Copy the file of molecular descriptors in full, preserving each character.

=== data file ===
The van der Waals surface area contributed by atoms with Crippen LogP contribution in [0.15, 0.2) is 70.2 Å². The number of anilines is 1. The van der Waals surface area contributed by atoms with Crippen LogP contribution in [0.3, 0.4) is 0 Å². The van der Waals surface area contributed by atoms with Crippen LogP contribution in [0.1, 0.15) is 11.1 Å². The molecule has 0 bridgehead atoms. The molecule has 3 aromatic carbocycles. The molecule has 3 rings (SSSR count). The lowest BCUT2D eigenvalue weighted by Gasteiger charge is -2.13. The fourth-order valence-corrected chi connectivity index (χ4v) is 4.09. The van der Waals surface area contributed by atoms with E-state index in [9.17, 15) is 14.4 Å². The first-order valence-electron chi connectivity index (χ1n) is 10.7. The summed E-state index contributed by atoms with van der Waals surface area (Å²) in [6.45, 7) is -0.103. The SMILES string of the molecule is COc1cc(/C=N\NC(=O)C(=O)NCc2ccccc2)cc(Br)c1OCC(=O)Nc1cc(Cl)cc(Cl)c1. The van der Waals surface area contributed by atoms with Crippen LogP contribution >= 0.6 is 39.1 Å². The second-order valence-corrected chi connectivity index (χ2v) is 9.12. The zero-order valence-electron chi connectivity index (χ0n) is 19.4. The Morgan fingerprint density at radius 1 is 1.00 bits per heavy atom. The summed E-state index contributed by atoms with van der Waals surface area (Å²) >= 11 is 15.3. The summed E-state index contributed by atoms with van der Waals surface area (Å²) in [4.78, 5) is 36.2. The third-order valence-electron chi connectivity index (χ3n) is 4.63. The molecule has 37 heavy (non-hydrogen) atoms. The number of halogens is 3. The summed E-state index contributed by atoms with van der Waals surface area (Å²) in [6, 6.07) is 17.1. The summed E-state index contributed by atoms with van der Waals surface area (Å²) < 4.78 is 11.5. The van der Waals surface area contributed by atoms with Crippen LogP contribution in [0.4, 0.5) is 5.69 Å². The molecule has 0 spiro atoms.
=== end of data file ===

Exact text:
The van der Waals surface area contributed by atoms with Crippen LogP contribution in [0.15, 0.2) is 70.2 Å². The number of anilines is 1. The van der Waals surface area contributed by atoms with Crippen LogP contribution in [0.3, 0.4) is 0 Å². The van der Waals surface area contributed by atoms with Crippen LogP contribution in [0.1, 0.15) is 11.1 Å². The molecule has 0 bridgehead atoms. The molecule has 3 aromatic carbocycles. The molecule has 3 rings (SSSR count). The lowest BCUT2D eigenvalue weighted by Gasteiger charge is -2.13. The fourth-order valence-corrected chi connectivity index (χ4v) is 4.09. The van der Waals surface area contributed by atoms with E-state index in [9.17, 15) is 14.4 Å². The first-order valence-electron chi connectivity index (χ1n) is 10.7. The summed E-state index contributed by atoms with van der Waals surface area (Å²) in [6.45, 7) is -0.103. The SMILES string of the molecule is COc1cc(/C=N\NC(=O)C(=O)NCc2ccccc2)cc(Br)c1OCC(=O)Nc1cc(Cl)cc(Cl)c1. The van der Waals surface area contributed by atoms with Crippen LogP contribution >= 0.6 is 39.1 Å². The second-order valence-corrected chi connectivity index (χ2v) is 9.12. The zero-order valence-electron chi connectivity index (χ0n) is 19.4. The Morgan fingerprint density at radius 1 is 1.00 bits per heavy atom. The summed E-state index contributed by atoms with van der Waals surface area (Å²) >= 11 is 15.3. The summed E-state index contributed by atoms with van der Waals surface area (Å²) in [4.78, 5) is 36.2. The third-order valence-electron chi connectivity index (χ3n) is 4.63. The molecule has 37 heavy (non-hydrogen) atoms. The number of halogens is 3. The summed E-state index contributed by atoms with van der Waals surface area (Å²) in [6, 6.07) is 17.1. The summed E-state index contributed by atoms with van der Waals surface area (Å²) < 4.78 is 11.5. The van der Waals surface area contributed by atoms with Crippen LogP contribution in [0.4, 0.5) is 5.69 Å². The molecule has 0 spiro atoms.